Working the Plan

I spent a lot of time as a kid with my maternal grandmother. At almost 90 years old now, she was a newlywed at the height of The Great Depression. “Reduce, Reuse, Recycle” is a way of being, not a slogan, for her – saving scraps of fabric and cereal box liner bags, washing and reusing disposable dishes and plastic cutlery. Preparing for the “what-ifs” in life. Over-preparing, usually.

There are times when I am acutely aware of how much this rubbed off on me. Like last night, for example. I finally got to start some seeds. My experiment this year is to see if I can run a hypothetical CSA*. I’m going to plant as if I have a 2-member CSA, plus my own family to feed and freezer to stock. I may even find 2 people willing to be guinea pigs and buy my 2 weekly boxes.

So, plan in hand, I started in with the seeds. I had calculated how many plants I wanted to end up with in the garden, and therefore how many seeds to start. In most cases fewer seeds to start than what came in the seed packet. It about killed me not to plant the extra seeds. There’s no such thing as over-prepared. If The Great Depression II hits this summer, I’ll be sorry.

Just work the plan, I kept telling myself.

I seeded twice as many seeds as I want to transplant out, 2 per cell. That means after they germinate I’ll have to snip off one out of each cell (unless one fails to germinate). This will also about kill me. They’ve only just gotten a start at life and here I come, all Grim Reaper with my scissors, and just like that it’s over for them. These are the beginnings of food we’re talking about here. I’ll be really really sorry when The Great Depression II hits.

Just work the plan.

I did it. I stuck to my plan. I resisted the urge to overdo. No 300 tomato transplants for me this year.

Well, I started 12 cabbage instead of 11 because I don’t like odd numbers. But close enough.

After all, how can I tell what works if I don’t at least start with the plan? I work the plan this year. Analyze what went right, what went wrong, and what adjustments I had to make on-the-fly. Adjust the plan next year and work it again. Penny should be proud. If I learn nothing else in her class, at least I’ve learned to make a plan and work it.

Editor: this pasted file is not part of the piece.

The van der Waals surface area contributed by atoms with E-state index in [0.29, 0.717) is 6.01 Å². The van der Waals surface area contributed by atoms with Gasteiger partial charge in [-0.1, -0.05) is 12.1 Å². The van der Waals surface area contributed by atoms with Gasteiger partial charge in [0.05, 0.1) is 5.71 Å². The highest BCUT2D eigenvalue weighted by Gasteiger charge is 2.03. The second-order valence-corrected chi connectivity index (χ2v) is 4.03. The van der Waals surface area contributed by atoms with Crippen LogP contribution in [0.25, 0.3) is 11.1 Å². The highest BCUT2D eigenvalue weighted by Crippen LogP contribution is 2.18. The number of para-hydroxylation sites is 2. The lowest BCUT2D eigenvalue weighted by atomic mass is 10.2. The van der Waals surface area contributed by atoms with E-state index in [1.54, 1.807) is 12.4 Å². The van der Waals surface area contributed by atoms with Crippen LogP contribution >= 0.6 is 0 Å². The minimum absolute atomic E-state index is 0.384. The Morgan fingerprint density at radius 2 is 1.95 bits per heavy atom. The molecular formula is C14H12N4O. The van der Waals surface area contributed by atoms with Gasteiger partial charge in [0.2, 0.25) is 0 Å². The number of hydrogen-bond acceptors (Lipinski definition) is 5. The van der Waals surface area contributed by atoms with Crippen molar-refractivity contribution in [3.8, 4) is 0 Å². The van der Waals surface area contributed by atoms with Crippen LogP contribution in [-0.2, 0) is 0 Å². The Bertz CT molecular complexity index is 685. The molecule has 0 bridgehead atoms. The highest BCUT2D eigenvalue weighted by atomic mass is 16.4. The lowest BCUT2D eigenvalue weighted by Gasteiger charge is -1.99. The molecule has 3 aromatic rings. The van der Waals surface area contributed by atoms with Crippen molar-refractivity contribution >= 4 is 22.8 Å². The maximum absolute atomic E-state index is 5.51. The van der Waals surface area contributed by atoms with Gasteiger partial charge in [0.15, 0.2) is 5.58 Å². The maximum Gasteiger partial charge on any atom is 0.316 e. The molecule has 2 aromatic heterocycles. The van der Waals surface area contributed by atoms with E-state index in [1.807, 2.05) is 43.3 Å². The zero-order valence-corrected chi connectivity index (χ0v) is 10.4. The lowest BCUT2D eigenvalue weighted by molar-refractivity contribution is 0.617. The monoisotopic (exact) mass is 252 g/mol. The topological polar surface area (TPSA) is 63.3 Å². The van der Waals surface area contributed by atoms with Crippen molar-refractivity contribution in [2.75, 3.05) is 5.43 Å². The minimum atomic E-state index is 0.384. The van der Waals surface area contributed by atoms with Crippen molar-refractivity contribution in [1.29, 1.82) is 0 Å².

*CSA = Community Supported Agriculture

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4 Responses to Working the Plan

  1. traci says:

    Way to resist the urge! :)I think that desire for more is just such a survival thing…I’m sure the reason I hoard fabric and patterned paper (and ribbon and hair ties and soy milk and on and on) goes SO much deeper…to that cave woman that couldn’t count on the grocery store to always have more. So my theory is that greed and hoarding and over-spending are all totally natural, if totally unfulfilling. Anyway…show us pictures as they grow! I’d love to see their progress!

  2. Mary says:

    I do the same thing…plant 40 different kinds of tomatoes, when really, we don’t eat *that* many. 🙂 And there’s so many seeds in the packets!!! Why shouldn’t we plant them all!!!! 🙂 But I’m attempting to do the same thing you’re doing. Let’s see if it works. 🙂

  3. shannon says:

    We are working the same plan mama – it’ll be cool to check in with each other throughout the season! I’m planting roughly enough for ten CSA shares, then divvy them up to make sure they’re big enough, record what went into a share each week, then unpack and sell the produce at the farmstand. Already have a few wrinkles – such as a big UNPLOWED! pasture – but I’m going to put the onions and cold weather crops in the area that is clear, and intensify efforts to hire a tractor before the second week of April 🙂 What sort of container are you using as a share? I was thinking a half bushel or bushel basket….

  4. minklass26 says:

    Last year I had some tomato plants that I planted too close together in the garden. I wanted to replant them in, and my wonderful husband suggested a trellis to support the vines. We spent about $200 on materials for the trellis and then an entire day building it, digging posts, hammering posts in, and erecting it. I replanted the tomatos and they were doing great. Then it got cold and started to rain, and they all died, one by one. I was so depressed. I ended up with two or three miniature red wrinkled balloons instead of beautiful juicy tomatos and my husband teases me like crazy about my expensive crop. This year I’ve started them much earlier (like when your supposed to) and they are doing great! I planted about 40 sunflowers seeds in those little starter pods and the replanted them in a old drawer (I drilled drainage holes) that I have sitting in the sun. They went in the drawer almost a month ago, and they are about 6 inches tall now… I really enjoy looking at them every day and seeing all the minute changes. My husband says “Yes, honey.They are beautiful…but what are we going to do with 40 sunflowers?”

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